Anyone who ever thinks that the ADHD brain can be turned off has never had to deal with one while blind for a week. The days of wearing an eye mask on doctor’s orders did help me get more sleep than normal. It’s logical to fall asleep when it’s dark all the time anyway, but that didn’t necessarily make that sleep any less, um, “active” than my waking thoughts.
I had some bizarre dreams during my enforced lack of vision. For instance, have you ever seen those megachurches along interstate highways in the Southwest or Midwest – or just in California, period! – that look like ranches and have testosterone-laden names like “GUTS Church,” “Cowboy Church,” or “VIVE Church?” They feature boxing matches, baptisms in stock tanks, and battle-ready women’s weekends? Well, my brain created one for the horses those cowboys rode in on! It was called the Whipped Church and was led by Rev. Tacky, who preached that if parishioners were obedient to the Triple Crown in this life they’d roam free – unbridled and unwhipped – in the next. It had a food court where you could literally make hay about your faith and even a bookie onsite. (The horses, too, needed to get in on the betting action to be able to afford their “suggested” church donations.) Of course, as in many megachurches, Rev. Tacky was also known to stirrup some political diatribes alongside the entertainment!
I first assumed I should be ashamed for admitting to such a rowdy dream itself, but my Partner discovered a show called BoJack Horseman on Netflix uses a similar premise – horses running Hollywood – to satirize current events. Rather than being ashamed that my brain is so far out there as to produce that dream, I should instead probably be ashamed that my dream wasn’t quite far enough out there. I managed to somehow subconsciously mind-meld with Will Arnett and Amy Sedaris without ever having so much as received a Netflix recommendation about their show. (I actually kind of wonder how Netflix hasn’t ever suggested it? What demographic profile don’t I fit? Will I have to subvert Netflix’s impression of me by watching the show just because?)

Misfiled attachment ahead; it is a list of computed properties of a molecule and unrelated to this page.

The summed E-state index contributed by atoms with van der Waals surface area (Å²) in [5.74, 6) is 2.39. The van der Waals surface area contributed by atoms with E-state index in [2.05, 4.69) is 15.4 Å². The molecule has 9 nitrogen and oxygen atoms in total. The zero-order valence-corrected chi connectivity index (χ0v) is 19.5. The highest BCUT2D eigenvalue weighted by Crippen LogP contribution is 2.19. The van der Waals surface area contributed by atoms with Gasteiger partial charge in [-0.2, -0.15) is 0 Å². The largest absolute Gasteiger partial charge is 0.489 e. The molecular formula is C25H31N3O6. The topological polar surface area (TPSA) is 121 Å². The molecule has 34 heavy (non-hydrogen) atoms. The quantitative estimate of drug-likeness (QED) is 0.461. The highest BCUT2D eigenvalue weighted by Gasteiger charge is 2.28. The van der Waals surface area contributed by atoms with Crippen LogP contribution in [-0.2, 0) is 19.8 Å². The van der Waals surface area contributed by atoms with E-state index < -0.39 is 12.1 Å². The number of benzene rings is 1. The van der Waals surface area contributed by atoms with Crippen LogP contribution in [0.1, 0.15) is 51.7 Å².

My brain also decided it needed to write a YA dystopian novel. Full-length, with eight named characters, a beginning, middle, climax and denouement. And, of course, because my life is ruled by trauma right now, it decided that YA novel needed main characters who were more realistically affected by mental illness and the impact of worldwide trauma – that’s what dystopia is, after all – than most dystopian fiction I’ve read. I’m pretty sure the dream was prompted by the fact that the first book on tape I listened to during my week of no vision was one of those progressive feminist novels (not YA at all) that was clearly very proud of itself for including characters that were neurodiverse, but whose characters hit me in the uncanny valley about their mental illness portrayal. I couldn’t figure out why the book unnerved me so much initially, but my Partner agreed with my assessment of it after listening for a bit. He’s becoming a connoisseur of the trauma experience himself, sadly.
My subconscious apparently felt the need to continue considering the problem and ultimately determined that the characters felt like DSM-V checklists of their supposed diagnoses rather than people. They displayed all of the symptoms on the diagnostic questionnaire, but with none of the messy bleed-over between diagnoses or unique expressions of those symptoms built upon their own personality that have characterized my experiences and most of what I’ve read from other bloggers. It felt like the author did a lot of research, but she had no lived experience to make her symptom portrayals convincing. My brain is still so stuck on its soapbox about how we further stigmatize ourselves within the mental illness community by claiming some diagnoses are worse than others or that a person is better off if they are “high-functioning” vs. “low-functioning” that it had to create an entire book in my brain about the impact of within-group stigma in a future world with even more inequitable and ineffective mental health care to further prove its point.